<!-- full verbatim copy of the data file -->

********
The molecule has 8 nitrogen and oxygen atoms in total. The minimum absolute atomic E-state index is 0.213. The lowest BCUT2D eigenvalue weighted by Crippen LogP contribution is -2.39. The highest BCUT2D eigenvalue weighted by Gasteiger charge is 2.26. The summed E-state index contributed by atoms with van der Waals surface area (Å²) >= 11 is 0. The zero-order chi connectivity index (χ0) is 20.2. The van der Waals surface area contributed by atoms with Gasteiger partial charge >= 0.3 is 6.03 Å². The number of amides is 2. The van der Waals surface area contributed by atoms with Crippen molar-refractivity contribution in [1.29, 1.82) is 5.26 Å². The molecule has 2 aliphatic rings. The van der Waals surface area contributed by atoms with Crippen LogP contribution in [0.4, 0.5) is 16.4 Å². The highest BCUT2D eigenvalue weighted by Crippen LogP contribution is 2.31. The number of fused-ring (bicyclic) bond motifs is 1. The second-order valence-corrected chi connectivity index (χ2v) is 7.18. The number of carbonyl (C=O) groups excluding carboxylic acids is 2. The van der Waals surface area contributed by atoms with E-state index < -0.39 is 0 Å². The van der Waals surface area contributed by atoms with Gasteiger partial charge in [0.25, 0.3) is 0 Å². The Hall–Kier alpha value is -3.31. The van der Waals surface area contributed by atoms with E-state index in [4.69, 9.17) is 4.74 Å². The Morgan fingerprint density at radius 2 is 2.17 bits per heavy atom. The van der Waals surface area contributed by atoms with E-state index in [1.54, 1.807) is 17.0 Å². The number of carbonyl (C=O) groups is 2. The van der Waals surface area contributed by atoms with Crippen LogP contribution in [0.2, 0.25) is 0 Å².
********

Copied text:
The molecule has 8 nitrogen and oxygen atoms in total. The minimum absolute atomic E-state index is 0.213. The lowest BCUT2D eigenvalue weighted by Crippen LogP contribution is -2.39. The highest BCUT2D eigenvalue weighted by Gasteiger charge is 2.26. The summed E-state index contributed by atoms with van der Waals surface area (Å²) >= 11 is 0. The zero-order chi connectivity index (χ0) is 20.2. The van der Waals surface area contributed by atoms with Gasteiger partial charge >= 0.3 is 6.03 Å². The number of amides is 2. The van der Waals surface area contributed by atoms with Crippen molar-refractivity contribution in [1.29, 1.82) is 5.26 Å². The molecule has 2 aliphatic rings. The van der Waals surface area contributed by atoms with Crippen LogP contribution in [0.4, 0.5) is 16.4 Å². The highest BCUT2D eigenvalue weighted by Crippen LogP contribution is 2.31. The number of fused-ring (bicyclic) bond motifs is 1. The second-order valence-corrected chi connectivity index (χ2v) is 7.18. The number of carbonyl (C=O) groups excluding carboxylic acids is 2. The van der Waals surface area contributed by atoms with E-state index < -0.39 is 0 Å². The van der Waals surface area contributed by atoms with Gasteiger partial charge in [0.25, 0.3) is 0 Å². The Hall–Kier alpha value is -3.31. The van der Waals surface area contributed by atoms with E-state index in [4.69, 9.17) is 4.74 Å². The Morgan fingerprint density at radius 2 is 2.17 bits per heavy atom. The van der Waals surface area contributed by atoms with E-state index in [1.54, 1.807) is 17.0 Å². The number of carbonyl (C=O) groups is 2. The van der Waals surface area contributed by atoms with Crippen LogP contribution in [0.2, 0.25) is 0 Å².